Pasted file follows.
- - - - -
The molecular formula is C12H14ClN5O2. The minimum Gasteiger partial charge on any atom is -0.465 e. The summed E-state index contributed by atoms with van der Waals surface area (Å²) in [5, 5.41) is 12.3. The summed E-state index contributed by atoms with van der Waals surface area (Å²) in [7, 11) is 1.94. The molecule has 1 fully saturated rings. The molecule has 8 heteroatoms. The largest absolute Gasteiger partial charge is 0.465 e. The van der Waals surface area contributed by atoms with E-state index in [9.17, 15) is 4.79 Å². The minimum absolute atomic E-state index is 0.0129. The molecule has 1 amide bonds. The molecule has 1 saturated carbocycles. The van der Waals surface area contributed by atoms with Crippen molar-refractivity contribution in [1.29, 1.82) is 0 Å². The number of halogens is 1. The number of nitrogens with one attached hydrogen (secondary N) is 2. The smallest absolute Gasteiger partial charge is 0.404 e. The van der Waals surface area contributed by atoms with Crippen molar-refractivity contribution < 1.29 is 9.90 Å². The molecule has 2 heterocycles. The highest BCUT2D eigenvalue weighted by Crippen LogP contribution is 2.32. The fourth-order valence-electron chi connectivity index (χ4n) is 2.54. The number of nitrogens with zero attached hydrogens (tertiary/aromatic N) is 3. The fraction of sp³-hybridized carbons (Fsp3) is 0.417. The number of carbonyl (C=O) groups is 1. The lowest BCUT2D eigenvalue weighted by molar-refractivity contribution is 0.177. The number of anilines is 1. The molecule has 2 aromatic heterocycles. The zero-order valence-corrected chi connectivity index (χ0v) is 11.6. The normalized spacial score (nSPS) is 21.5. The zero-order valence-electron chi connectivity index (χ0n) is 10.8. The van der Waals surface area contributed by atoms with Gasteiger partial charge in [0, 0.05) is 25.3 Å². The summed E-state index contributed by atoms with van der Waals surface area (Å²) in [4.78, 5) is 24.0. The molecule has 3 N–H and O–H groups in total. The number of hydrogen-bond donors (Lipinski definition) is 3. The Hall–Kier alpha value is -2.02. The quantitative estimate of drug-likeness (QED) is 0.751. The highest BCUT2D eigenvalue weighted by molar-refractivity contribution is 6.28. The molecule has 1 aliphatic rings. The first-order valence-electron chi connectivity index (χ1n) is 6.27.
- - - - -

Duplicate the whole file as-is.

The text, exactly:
The molecular formula is C12H14ClN5O2. The minimum Gasteiger partial charge on any atom is -0.465 e. The summed E-state index contributed by atoms with van der Waals surface area (Å²) in [5, 5.41) is 12.3. The summed E-state index contributed by atoms with van der Waals surface area (Å²) in [7, 11) is 1.94. The molecule has 1 fully saturated rings. The molecule has 8 heteroatoms. The largest absolute Gasteiger partial charge is 0.465 e. The van der Waals surface area contributed by atoms with E-state index in [9.17, 15) is 4.79 Å². The minimum absolute atomic E-state index is 0.0129. The molecule has 1 amide bonds. The molecule has 1 saturated carbocycles. The van der Waals surface area contributed by atoms with Crippen molar-refractivity contribution in [1.29, 1.82) is 0 Å². The number of halogens is 1. The number of nitrogens with one attached hydrogen (secondary N) is 2. The smallest absolute Gasteiger partial charge is 0.404 e. The van der Waals surface area contributed by atoms with Crippen molar-refractivity contribution < 1.29 is 9.90 Å². The molecule has 2 heterocycles. The highest BCUT2D eigenvalue weighted by Crippen LogP contribution is 2.32. The fourth-order valence-electron chi connectivity index (χ4n) is 2.54. The number of nitrogens with zero attached hydrogens (tertiary/aromatic N) is 3. The fraction of sp³-hybridized carbons (Fsp3) is 0.417. The number of carbonyl (C=O) groups is 1. The lowest BCUT2D eigenvalue weighted by molar-refractivity contribution is 0.177. The number of anilines is 1. The molecule has 2 aromatic heterocycles. The zero-order valence-corrected chi connectivity index (χ0v) is 11.6. The normalized spacial score (nSPS) is 21.5. The zero-order valence-electron chi connectivity index (χ0n) is 10.8. The van der Waals surface area contributed by atoms with Gasteiger partial charge in [0, 0.05) is 25.3 Å². The summed E-state index contributed by atoms with van der Waals surface area (Å²) in [4.78, 5) is 24.0. The molecule has 3 N–H and O–H groups in total. The number of hydrogen-bond donors (Lipinski definition) is 3. The Hall–Kier alpha value is -2.02. The quantitative estimate of drug-likeness (QED) is 0.751. The highest BCUT2D eigenvalue weighted by molar-refractivity contribution is 6.28. The molecule has 1 aliphatic rings. The first-order valence-electron chi connectivity index (χ1n) is 6.27.